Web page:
Saturday, February 8, 2014

only one Church need exist

Homily
5th Sunday of Ordinary Time C
Christ the King Topeka
9 February 2014
Daily Readings


Catholicism is dead in the water.  Christ the King, our parish, is dead in the water.  Don't get me wrong.   We're a nice Church . . it's just that nice doesn't cut it.  It never has.  It never will.   It's not that I'm discouraged or pessimistic.  I have nothing but hope and enthusiasm for where our parish is headed.  I love our Catholic tradition and the opportunity to bring Christ who I know to be the way, the truth and the life more tangibly and fruitfully into our world.  I know there are thousands of points of light in our parish and in our Church.  Pope Francis has been an amazing boost, for one.  Pope Francis shows us how to get bloody and dirty in the pursuit of holiness, so that the Church is known first and above all for her charity! I know I'm speaking in generalities, not in particulars.  But in general, the Church, and our parish, is treading water.  We're not declining, but we're not setting the world on fire either.

Jesus reminds his disciples in the sermon on the mount, however, that treading water is unacceptable.  Christians are to be the salt of the earth and the light of the world.  Salt was used in Jesus' time to preserve what is good and to kill what was bad.  Salt has a great potency.  Light highlights what is good and exposes what is evil.  Light can be the most powerful of forces.  That is what Christians are supposed to be  - not weak, but potent.  Christians are to be salt and light.  They are to be nothing less.  Not relatively good compared to other people.  Not a nice part of the world.  No, Christians exist for one reason, and for one reason only - to serve and to save the world by being its salt and its light. If Christians are not showing the full flavor and beauty of what it means to be human, and are not co-redeeming the world by participating in divine life and love, then we should fold up our tents.

Our Church is supposed to be so much more than a nice gathering of nice people saying nice things and doing nice things for each other and for their community.  Nice is nice.  But being nice doesn't meet the standard of being salt and light.  Nice doesn't convert anyone.  You don't have to be a Christian to be a nice person . . there are plenty of good people who don't care to go to Church.  No, there is only one reason, and there can be only one reason to be a Christian . . and that is to become a saint.  The only reason to be a religious person is to make possible something new . .being a Christian must be entering into a great adventure of trying to become more, and do more, than was thought possible before.  If being Christian isn't about reaching new heights and exploding old categories of what it means to be a human person, than it's nothing more than anesthesia for the scared.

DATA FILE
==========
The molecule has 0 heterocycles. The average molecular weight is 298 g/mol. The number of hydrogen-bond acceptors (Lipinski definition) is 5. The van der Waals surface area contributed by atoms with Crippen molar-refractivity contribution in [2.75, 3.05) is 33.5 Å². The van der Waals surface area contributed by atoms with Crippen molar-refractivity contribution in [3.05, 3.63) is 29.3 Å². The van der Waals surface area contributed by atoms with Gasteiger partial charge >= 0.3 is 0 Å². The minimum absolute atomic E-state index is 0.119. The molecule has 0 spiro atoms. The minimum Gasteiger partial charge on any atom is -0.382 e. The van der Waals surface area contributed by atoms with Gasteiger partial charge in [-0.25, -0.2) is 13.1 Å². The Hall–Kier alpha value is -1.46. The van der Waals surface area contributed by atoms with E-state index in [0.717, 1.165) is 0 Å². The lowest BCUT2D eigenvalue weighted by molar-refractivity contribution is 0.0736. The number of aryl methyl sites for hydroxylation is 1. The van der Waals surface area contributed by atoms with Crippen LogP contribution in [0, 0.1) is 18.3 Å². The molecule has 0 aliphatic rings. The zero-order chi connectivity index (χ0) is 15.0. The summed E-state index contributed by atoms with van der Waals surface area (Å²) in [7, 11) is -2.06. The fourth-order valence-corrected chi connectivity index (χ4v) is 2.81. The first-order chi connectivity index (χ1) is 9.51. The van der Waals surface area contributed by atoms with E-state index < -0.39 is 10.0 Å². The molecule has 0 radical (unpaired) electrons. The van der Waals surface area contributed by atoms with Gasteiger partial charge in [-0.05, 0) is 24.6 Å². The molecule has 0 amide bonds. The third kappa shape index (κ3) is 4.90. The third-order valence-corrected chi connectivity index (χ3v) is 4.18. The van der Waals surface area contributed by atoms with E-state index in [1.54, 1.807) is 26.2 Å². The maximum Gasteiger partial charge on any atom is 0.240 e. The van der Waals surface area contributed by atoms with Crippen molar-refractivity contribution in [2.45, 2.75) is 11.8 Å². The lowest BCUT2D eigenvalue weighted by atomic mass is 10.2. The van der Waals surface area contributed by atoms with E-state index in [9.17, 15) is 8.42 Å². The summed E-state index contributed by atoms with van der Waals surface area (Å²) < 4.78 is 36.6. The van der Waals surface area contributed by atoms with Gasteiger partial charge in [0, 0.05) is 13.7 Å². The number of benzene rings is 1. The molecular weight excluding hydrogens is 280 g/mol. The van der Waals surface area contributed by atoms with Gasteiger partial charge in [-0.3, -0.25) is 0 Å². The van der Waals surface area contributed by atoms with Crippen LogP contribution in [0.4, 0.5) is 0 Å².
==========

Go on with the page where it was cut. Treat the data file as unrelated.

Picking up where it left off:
The Church then exists only to produce saints. It cannot be a holding pen for those who are superstitious or too afraid to live.  If that is what agnostics see in the Church, then why would they ever become Catholic? Agnostics don't care about the truth or the global or personal impact of religion, and if they have never met a saint, why should they?  Personally, I would rather see agnosticism grow than lukewarm Catholicism, because agnosticism holds out the challenge that unless you can show me that Jesus Christ has enlightened your mind and heart in incredible ways, and made the impossible possible, then I don't care.  Agnosticism challenges the Church to produce saints or to fold up her tents.  The growth of agnosticism could eventually be the foil for the renewal of the Church.

Just like athletes try to set new world records, and scientists never stop asking questions about the universe, and just as telling an engineer than he can't do something makes no impact on his desire to do it anyway, so also saints strive to do something in God, with God and for God, that has never been done before.  St. Paul says that saints take their cue from the cross of Jesus Christ.  Whenever the challenge comes that you don't have to be religious to be a good person, whenever you think that human reason can provide a better rationale for morality than religion, Christians look to the cross.